New Resources and Waste Strategy takes shape

Last year we invited residents to share their views on waste and recycling in the borough. Over 7000 residents took part in the engagement helping to inform how recycling and waste could be dealt with across Kirklees.

During the public engagement, we emphasised the importance of looking at our waste as a resource and exploring opportunities to reduce the amount of waste we produce, to re-use it where we can, and recycle it when it can’t be re-used. Recovery of energy from the remaining waste will continue to be achieved through the borough’s Energy from Waste (EfW) facility which currently produces electricity which is fed into the National Grid. The Huddersfield Heat Network is currently undergoing feasibility work, but the intention is to use the heat generated by the EfW as well as the electricity generated.

What did the results show?

Results from the public engagement showed the majority of residents would like to see glass collections return to the kerbside, however, there were a number of concerns about how glass would be collected and which containers would be most convenient for householders. We plan to carry out a trial later this year to test out different containers, bins, and boxes and get feedback from people using them to see what works best for all residents.

Currently, in Kirklees, only ‘high value’ plastics are collected at the kerbside as these have a stable UK market for recycling, ensuring they get recycled. 93% of residents who completed the engagement would like to see the range of recyclable plastics in Kirklees increase. We are researching the best and most economically viable option to find a sustainable market and end destination for items collected, to ensure they are processed in the right way.

Food waste is not currently recycled in Kirklees, but over 65% of residents supported this during the engagement. We are looking to introduce weekly food waste collections once the government’s National Resource and Waste Strategy has been published and has clarified the requirements of such services across the country. There were some apprehensions about the potential for food waste collection to cause problems such as smell or pests. However, any collection system put in place would ensure that these issues do not become a problem.

Kirklees’ Resource & Waste Strategy, which is pending approval, replicates many aspects of those detailed in the government’s national Resources and Waste Strategy for England, published in 2018. However, due to ongoing delays to the government’s Environment Bill, this may pose a risk to the delivery of this strategy and its funding, as well as create further market uncertainty.

The vision for waste management is to deliver a clean, green, sustainable future for Kirklees with zero waste to landfill and where waste is valued as a resource through re-use, recycling and recovery.

Councillor Will Simpson, Cabinet Member for Culture and Greener Kirklees, said:

“This is an exciting time in Kirklees, with the new Resources and Waste Strategy helping to set out our path to improve our waste services and contributes to our vision of a carbon-neutral Kirklees.

Increasing the recycling rate across the borough was one of the objectives outlined in the first phase of our climate emergency declaration and although the strategy will help us achieve this goal, and significantly improve our recycling rate, it goes beyond that. We want all residents to embrace the waste hierarchy, with a focus on reducing and reusing, with recycling or disposal being the last options.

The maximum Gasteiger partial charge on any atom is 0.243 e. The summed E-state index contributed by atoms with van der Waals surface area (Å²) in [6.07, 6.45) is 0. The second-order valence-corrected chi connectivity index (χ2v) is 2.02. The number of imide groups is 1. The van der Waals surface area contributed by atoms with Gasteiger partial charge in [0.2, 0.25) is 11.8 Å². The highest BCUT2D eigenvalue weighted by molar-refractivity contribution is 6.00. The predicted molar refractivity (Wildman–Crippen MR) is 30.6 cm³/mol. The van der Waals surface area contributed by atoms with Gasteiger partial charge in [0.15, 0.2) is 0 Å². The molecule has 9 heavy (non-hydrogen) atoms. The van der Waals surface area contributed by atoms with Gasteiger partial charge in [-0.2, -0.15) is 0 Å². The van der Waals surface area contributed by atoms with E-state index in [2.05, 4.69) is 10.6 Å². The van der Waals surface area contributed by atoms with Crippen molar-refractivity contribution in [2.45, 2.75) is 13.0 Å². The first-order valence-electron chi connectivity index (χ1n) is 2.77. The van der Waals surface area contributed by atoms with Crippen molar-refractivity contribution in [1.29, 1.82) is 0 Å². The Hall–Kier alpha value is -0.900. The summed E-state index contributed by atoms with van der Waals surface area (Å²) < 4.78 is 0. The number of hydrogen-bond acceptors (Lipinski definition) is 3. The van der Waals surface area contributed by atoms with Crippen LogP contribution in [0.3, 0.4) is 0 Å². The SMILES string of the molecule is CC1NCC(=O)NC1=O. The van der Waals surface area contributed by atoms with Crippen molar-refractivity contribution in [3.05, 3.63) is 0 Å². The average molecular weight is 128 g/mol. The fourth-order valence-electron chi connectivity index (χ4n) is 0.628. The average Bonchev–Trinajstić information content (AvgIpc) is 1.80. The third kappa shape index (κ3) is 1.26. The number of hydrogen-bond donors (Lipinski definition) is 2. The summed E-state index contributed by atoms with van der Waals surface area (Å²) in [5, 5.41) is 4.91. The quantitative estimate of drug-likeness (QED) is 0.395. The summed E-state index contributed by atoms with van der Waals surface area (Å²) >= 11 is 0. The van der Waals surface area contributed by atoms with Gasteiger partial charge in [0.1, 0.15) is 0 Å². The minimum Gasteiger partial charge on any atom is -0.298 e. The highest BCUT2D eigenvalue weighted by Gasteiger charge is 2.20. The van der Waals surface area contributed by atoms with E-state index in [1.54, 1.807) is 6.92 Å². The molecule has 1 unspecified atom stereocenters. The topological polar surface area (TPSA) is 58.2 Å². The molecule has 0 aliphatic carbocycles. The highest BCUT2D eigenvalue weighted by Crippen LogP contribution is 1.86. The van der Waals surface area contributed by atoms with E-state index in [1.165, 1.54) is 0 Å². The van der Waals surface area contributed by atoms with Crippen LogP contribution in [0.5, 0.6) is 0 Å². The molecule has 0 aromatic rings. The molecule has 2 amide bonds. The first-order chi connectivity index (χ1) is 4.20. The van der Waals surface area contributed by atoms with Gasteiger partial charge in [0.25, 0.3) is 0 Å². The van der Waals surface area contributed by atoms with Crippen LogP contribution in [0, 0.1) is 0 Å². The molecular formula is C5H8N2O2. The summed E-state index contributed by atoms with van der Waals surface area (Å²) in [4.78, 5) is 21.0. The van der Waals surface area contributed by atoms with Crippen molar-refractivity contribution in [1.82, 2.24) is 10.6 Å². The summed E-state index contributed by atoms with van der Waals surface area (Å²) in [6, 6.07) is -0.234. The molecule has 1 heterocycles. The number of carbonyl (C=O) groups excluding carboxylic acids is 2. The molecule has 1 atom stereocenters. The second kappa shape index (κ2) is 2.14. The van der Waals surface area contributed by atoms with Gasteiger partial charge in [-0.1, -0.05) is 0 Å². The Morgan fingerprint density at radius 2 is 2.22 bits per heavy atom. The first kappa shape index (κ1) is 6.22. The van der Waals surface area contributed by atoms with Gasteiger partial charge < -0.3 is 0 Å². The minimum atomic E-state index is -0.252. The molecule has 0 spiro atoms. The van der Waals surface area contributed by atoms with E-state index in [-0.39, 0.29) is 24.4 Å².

We also want to make sure that the impact of what we do truly benefits the environment. During the waste engagement over 50% of residents agreed that they did not want their recycling to be sent to developing countries to be recycled with 69% preferring recycling to be turned into energy locally rather than being sent overseas.

The strategy also covers further improvements across the service to reduce our carbon emissions, including bringing more electric vehicles into the council’s fleet – achieving another phase one objective of our climate emergency declaration.”

Councillor Naheed Mather, Cabinet Member for the Environment, said:

“We would like thank the many residents who took part in last year’s engagement who have helped shaped the Resources and Waste strategy.

Results showed that glass, additional plastics and food waste were the top three things residents would like to be able to recycle from home – in addition to recycling currently collected. We are now putting plans into motion to achieve this however, as with any big change, it will take time to make sure we end up with a system that works for every resident.

Over the last few years we have seen images in the news of recycling from the UK sent to developing countries and burned or sent to landfill. We do not want this and understand this is not what the majority of residents want either. The strategy sets out plans so we can guarantee that your recycling will be properly recycled unless it is completely unavoidable.”

Placing items for recycling in the green bin unfortunately is not enough to reduce waste and tackle climate change. Through this strategy we want to generate understanding that waste reduction and reuse are key in tackling climate change and creating a sustainable future. So one of our key challenges is changing the perception that recycling is the answer, it’s only part of the answer – we want to empower and enable people to reduce, and reuse their waste, and then look at recycling it as a last option. The opening of the reuse shops in Kirklees, later this year, will go some way in saving perfectly good items from land fill.

The strategy will go to Cabinet for endorsement at the end of July and full council in September for approval.